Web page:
Sunday, July 27, 2008


Tomorrow's Talent at Little Waltham

Three dozen kids burst into the hall from every entrance, making an arresting start to a remarkable evening.

Gavin Wilkinson's Tomorrow's Talent Company had just four days to put this show together. Some of the performers were experienced troupers, but most were youngsters, some appearing in a musical for the first time.

It was thanks to West End musical actors Gavin, his assistant Emma Tapley and his MD Corrie Mac that the end result was so impressive.

The simple songs, close-to-home characters and linear plot of Willy Russell's play made it a good choice for this group. Lively numbers came thick and fast: the Fairground Song, I'm In Love With Sir, and Boss of the Bus just three examples, the latter cleverly reprised at the end to get the large cast out of the arena.

Jess Moore as the dim Carol, whose crisis on the cliffs is central to the plot, Joe Toland as the stuffy Mr Briggs, and Gregory Bennett as the bus driver all gave memorable performances, but even the cameos were telling: Andrews, Digga and Reilly, Milton, Maurice and the Bored Girls all had their moments in a first-class family show.

This was Gavin's first summer school for Tomorrow's Talent. During the school holidays he's at St Peter's College in Chelmsford with free workshops, including another musical against the clock, the Broadway smash Rent.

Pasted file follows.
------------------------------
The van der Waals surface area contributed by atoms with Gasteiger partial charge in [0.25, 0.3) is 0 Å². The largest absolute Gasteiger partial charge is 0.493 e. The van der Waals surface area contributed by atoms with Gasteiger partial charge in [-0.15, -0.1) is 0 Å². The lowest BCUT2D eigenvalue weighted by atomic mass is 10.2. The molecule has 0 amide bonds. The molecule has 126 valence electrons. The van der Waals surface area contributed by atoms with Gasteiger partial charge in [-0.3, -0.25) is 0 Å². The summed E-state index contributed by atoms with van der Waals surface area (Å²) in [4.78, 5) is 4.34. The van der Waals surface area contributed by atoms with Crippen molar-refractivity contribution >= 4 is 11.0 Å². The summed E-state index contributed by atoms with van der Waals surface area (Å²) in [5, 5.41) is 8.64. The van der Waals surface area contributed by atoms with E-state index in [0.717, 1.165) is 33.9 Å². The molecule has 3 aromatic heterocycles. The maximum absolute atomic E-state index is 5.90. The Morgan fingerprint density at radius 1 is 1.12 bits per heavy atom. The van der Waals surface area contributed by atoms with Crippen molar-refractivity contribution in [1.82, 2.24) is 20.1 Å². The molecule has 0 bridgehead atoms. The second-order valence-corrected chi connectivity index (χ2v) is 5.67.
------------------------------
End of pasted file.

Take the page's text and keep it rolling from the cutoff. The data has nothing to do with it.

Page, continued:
Saturday, July 26, 2008


Jeffery Wilson Quintet at the Cramphorn

It was a rags to rags story. Starting with a finger-cracking Jelly Roll Morton marathon from Peter Marshall, who not only did most of the evening's arrangements but also played trumpet and piano, and even treated us to a vocal.

And it finished, two and half very hot hours later, with a remarkably lively Tiger Rag.

The “history” was reduced to a bit of name-dropping and anecdotage: Benny Goodman's coat, Ma Rainey's teeth, Irving Berlin's piano. We learned about the disputed origin of this “decadent music” - jazz history is a fiction, Wilson assured us – and the influence of klezmer music brought to the US by Jewish immigrants.

But it was the music the capacity crowd had come for. Two Ellington medleys, familiar numbers featuring Jeffery's sweetest clarinet, and, in Caravan, some serious sax. Mark Bassey's wonderful trombone was prominent in the line-up, and the powerhouse was provided by Les Cirkel on drums and Murray Salmon on bass.

Pop tunes [ the Beatles, arranged imaginatively by Peter Marshall ], standards – Michel Legrand - and even a new composition, Brazilian Breeze, with improvised percussion and a real sense of fun.

Tuesday, July 22, 2008


Chelmsford Theatre Workshop at the Old Court

A telly actress, a professional child, an old ham from “Stratford Rep”, a Hull Trucker. All of them savaged by the poison pen of tabloid critic and nasty woman Doris Wallis. And all dreaming no doubt of Theatre of Blood vengeance.

Doris is sadly unaware of the difference between hubris and hummus, and sure enough, after the interval, she is roundly humiliated between the libel courts and Wogan's sofa.

Ben Elton's 1991 comedy, written for the ample talents of Dawn French, was riotously revived by director Vince Webb and an enthusiastic cast.

Catherine Bailey was a loud, selfish, callous hack, with Kate Olson excellent as “Peggy” her mousy PA. Mike Nower was doubly convincing as “Douglas” the mild-mannered accountant, with Paul Macklin relishing his moments as “Eduardo” the jail-bait toyboy.